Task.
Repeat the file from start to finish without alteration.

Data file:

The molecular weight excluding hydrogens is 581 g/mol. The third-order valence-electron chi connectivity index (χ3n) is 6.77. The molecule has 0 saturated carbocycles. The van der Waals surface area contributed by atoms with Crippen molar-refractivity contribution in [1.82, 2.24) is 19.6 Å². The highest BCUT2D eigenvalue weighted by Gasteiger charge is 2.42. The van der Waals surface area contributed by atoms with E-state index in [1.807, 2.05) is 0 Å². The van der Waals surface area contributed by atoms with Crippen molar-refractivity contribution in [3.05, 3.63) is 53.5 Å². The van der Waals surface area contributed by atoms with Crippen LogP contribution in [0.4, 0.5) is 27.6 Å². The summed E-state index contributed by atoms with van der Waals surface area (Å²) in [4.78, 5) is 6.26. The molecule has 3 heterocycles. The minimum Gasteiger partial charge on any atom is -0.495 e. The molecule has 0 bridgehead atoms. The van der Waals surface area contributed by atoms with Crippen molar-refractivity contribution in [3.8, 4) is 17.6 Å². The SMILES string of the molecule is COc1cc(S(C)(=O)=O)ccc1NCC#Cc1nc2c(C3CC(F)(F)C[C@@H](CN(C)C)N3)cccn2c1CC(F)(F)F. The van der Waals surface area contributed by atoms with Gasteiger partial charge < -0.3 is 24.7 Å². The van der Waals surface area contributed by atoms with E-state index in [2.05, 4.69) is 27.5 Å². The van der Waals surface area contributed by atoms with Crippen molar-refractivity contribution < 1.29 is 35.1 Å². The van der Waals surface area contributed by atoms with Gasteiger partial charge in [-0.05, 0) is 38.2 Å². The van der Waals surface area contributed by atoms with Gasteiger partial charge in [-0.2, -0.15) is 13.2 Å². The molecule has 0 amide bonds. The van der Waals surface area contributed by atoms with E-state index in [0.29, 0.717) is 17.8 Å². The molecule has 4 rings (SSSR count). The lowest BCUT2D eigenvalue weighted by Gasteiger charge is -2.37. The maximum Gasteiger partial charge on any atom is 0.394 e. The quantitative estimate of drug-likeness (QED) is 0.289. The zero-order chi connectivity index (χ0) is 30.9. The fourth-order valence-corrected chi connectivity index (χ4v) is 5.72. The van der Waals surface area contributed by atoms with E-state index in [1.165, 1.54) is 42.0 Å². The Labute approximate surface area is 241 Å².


The molecular weight excluding hydrogens is 581 g/mol. The third-order valence-electron chi connectivity index (χ3n) is 6.77. The molecule has 0 saturated carbocycles. The van der Waals surface area contributed by atoms with Crippen molar-refractivity contribution in [1.82, 2.24) is 19.6 Å². The highest BCUT2D eigenvalue weighted by Gasteiger charge is 2.42. The van der Waals surface area contributed by atoms with E-state index in [1.807, 2.05) is 0 Å². The van der Waals surface area contributed by atoms with Crippen molar-refractivity contribution in [3.05, 3.63) is 53.5 Å². The van der Waals surface area contributed by atoms with Crippen LogP contribution in [0.4, 0.5) is 27.6 Å². The summed E-state index contributed by atoms with van der Waals surface area (Å²) in [4.78, 5) is 6.26. The molecule has 3 heterocycles. The minimum Gasteiger partial charge on any atom is -0.495 e. The molecule has 0 bridgehead atoms. The van der Waals surface area contributed by atoms with Crippen molar-refractivity contribution in [3.8, 4) is 17.6 Å². The SMILES string of the molecule is COc1cc(S(C)(=O)=O)ccc1NCC#Cc1nc2c(C3CC(F)(F)C[C@@H](CN(C)C)N3)cccn2c1CC(F)(F)F. The van der Waals surface area contributed by atoms with Gasteiger partial charge < -0.3 is 24.7 Å². The van der Waals surface area contributed by atoms with E-state index in [2.05, 4.69) is 27.5 Å². The van der Waals surface area contributed by atoms with Crippen molar-refractivity contribution < 1.29 is 35.1 Å². The van der Waals surface area contributed by atoms with Gasteiger partial charge in [-0.05, 0) is 38.2 Å². The van der Waals surface area contributed by atoms with Gasteiger partial charge in [-0.2, -0.15) is 13.2 Å². The molecule has 0 amide bonds. The van der Waals surface area contributed by atoms with E-state index in [0.29, 0.717) is 17.8 Å². The molecule has 4 rings (SSSR count). The lowest BCUT2D eigenvalue weighted by Gasteiger charge is -2.37. The maximum Gasteiger partial charge on any atom is 0.394 e. The quantitative estimate of drug-likeness (QED) is 0.289. The zero-order chi connectivity index (χ0) is 30.9. The fourth-order valence-corrected chi connectivity index (χ4v) is 5.72. The van der Waals surface area contributed by atoms with E-state index in [1.165, 1.54) is 42.0 Å². The Labute approximate surface area is 241 Å².